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Schizophr Res. 1999 Jan 4;35(1):1-14.

Mapping of grey matter changes in schizophrenia.

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  • 1Department of Psychological Medicine, Institute of Psychiatry, London, UK. spjuicw@iop.bpmf.ac.uk

Abstract

Studies of brain changes in schizophrenia have suggested that the disorder is associated with reductions in both global and regional grey matter. In this study, we used structural neuroimaging to differentiate between these two types of change and to examine regional grey matter throughout the whole brain. Grey matter from magnetic resonance images was segmented and transformed into stereotactic space, and patients with schizophrenia and controls were compared with respect to regional grey matter (after compensating for global grey matter differences). In two preliminary analyses to test our methodology, we demonstrated that: (1) in the transformed grey matter maps, voxel values at the location of the caudate nuclei were correlated with region-of-interest measurements of caudate area in native image space, and (2) the technique detected regional grey matter changes resulting from artificial lesions created in the native images. We then used a factorial design to examine data from two studies, comprising a total of 42 schizophrenics and 52 controls. Analysis of the main effect of schizophrenia on regional grey matter revealed significant reductions in (a) the right temporal pole, insula and amygdala, (b) the left temporal pole, insula and dorsolateral prefrontal cortex.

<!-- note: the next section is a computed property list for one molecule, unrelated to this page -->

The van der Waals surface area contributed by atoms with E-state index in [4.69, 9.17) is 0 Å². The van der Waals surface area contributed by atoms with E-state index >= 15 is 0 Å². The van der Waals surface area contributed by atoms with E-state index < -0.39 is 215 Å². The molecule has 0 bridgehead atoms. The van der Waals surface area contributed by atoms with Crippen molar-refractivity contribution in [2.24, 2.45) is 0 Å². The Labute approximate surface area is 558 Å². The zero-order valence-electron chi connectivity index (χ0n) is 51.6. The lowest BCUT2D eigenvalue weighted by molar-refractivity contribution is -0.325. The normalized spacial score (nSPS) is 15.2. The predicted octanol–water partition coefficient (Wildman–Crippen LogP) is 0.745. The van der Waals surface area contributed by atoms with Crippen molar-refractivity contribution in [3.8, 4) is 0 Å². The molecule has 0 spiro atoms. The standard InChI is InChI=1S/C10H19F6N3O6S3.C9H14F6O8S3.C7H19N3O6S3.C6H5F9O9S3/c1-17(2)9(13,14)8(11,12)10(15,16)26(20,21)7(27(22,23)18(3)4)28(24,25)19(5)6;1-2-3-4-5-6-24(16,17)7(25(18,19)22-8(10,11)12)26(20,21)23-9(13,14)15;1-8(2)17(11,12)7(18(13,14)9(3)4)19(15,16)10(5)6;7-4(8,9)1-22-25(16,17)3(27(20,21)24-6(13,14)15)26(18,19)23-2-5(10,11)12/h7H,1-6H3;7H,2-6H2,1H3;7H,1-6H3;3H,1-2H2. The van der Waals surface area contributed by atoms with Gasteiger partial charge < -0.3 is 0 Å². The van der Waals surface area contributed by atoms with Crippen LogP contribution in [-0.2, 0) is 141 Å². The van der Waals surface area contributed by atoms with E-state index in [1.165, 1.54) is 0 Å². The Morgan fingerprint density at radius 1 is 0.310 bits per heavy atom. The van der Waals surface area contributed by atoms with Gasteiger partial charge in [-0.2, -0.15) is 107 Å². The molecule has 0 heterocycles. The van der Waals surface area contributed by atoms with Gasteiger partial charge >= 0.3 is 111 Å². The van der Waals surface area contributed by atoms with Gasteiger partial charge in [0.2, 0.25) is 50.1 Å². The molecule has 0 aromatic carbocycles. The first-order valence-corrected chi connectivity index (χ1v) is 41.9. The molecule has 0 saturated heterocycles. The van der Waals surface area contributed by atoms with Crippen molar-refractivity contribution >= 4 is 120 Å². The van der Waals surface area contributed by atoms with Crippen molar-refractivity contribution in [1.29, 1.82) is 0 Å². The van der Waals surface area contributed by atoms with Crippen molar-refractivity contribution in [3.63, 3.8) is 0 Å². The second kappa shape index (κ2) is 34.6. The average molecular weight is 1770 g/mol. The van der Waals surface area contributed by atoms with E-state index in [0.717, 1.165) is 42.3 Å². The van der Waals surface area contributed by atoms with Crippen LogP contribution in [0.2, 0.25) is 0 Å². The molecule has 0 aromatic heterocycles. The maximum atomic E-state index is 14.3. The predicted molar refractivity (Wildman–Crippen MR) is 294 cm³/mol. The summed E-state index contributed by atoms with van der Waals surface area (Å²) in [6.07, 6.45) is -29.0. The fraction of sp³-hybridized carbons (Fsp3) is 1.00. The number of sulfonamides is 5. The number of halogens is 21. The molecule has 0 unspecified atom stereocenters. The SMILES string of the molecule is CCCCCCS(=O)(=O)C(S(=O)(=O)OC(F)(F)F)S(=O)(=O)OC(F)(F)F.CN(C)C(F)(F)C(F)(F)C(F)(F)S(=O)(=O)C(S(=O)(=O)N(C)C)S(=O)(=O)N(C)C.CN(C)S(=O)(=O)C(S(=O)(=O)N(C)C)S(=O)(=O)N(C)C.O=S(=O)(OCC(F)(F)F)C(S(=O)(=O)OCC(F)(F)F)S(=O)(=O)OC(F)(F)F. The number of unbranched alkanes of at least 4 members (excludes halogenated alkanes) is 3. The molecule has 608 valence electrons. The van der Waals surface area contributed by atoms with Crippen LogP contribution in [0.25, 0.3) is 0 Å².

PMID:
9988836
[PubMed - indexed for MEDLINE]
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